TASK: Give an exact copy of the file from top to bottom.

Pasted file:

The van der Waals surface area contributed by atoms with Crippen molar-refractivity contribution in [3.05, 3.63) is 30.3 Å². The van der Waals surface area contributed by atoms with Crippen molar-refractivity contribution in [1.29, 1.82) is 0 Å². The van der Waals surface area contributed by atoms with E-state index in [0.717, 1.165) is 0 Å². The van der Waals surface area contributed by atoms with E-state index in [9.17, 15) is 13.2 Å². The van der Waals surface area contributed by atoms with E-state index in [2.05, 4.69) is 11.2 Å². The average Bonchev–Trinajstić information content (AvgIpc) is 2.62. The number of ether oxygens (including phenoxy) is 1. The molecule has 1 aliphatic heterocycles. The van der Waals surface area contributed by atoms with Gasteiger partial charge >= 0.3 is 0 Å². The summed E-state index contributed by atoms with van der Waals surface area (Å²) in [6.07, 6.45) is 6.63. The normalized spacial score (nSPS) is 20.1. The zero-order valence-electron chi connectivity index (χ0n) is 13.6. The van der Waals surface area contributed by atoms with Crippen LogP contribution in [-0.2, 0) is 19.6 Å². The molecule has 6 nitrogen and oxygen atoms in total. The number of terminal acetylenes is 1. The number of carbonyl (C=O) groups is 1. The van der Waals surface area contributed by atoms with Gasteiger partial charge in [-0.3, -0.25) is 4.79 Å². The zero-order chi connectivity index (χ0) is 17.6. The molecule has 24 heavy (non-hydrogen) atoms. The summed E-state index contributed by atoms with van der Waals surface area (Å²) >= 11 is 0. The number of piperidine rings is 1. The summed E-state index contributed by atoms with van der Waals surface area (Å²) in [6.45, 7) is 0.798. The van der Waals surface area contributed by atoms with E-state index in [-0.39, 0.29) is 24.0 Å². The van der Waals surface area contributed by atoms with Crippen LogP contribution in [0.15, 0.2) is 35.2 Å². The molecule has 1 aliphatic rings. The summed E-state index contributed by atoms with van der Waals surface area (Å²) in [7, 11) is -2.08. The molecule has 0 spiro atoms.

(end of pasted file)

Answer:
The van der Waals surface area contributed by atoms with Crippen molar-refractivity contribution in [3.05, 3.63) is 30.3 Å². The van der Waals surface area contributed by atoms with Crippen molar-refractivity contribution in [1.29, 1.82) is 0 Å². The van der Waals surface area contributed by atoms with E-state index in [0.717, 1.165) is 0 Å². The van der Waals surface area contributed by atoms with E-state index in [9.17, 15) is 13.2 Å². The van der Waals surface area contributed by atoms with E-state index in [2.05, 4.69) is 11.2 Å². The average Bonchev–Trinajstić information content (AvgIpc) is 2.62. The number of ether oxygens (including phenoxy) is 1. The molecule has 1 aliphatic heterocycles. The van der Waals surface area contributed by atoms with Gasteiger partial charge >= 0.3 is 0 Å². The summed E-state index contributed by atoms with van der Waals surface area (Å²) in [6.07, 6.45) is 6.63. The normalized spacial score (nSPS) is 20.1. The zero-order valence-electron chi connectivity index (χ0n) is 13.6. The van der Waals surface area contributed by atoms with Crippen LogP contribution in [-0.2, 0) is 19.6 Å². The molecule has 6 nitrogen and oxygen atoms in total. The number of terminal acetylenes is 1. The number of carbonyl (C=O) groups is 1. The van der Waals surface area contributed by atoms with Gasteiger partial charge in [-0.3, -0.25) is 4.79 Å². The zero-order chi connectivity index (χ0) is 17.6. The molecule has 24 heavy (non-hydrogen) atoms. The summed E-state index contributed by atoms with van der Waals surface area (Å²) >= 11 is 0. The number of piperidine rings is 1. The summed E-state index contributed by atoms with van der Waals surface area (Å²) in [6.45, 7) is 0.798. The van der Waals surface area contributed by atoms with E-state index in [-0.39, 0.29) is 24.0 Å². The van der Waals surface area contributed by atoms with Crippen LogP contribution in [0.15, 0.2) is 35.2 Å². The molecule has 1 aliphatic rings. The summed E-state index contributed by atoms with van der Waals surface area (Å²) in [7, 11) is -2.08. The molecule has 0 spiro atoms.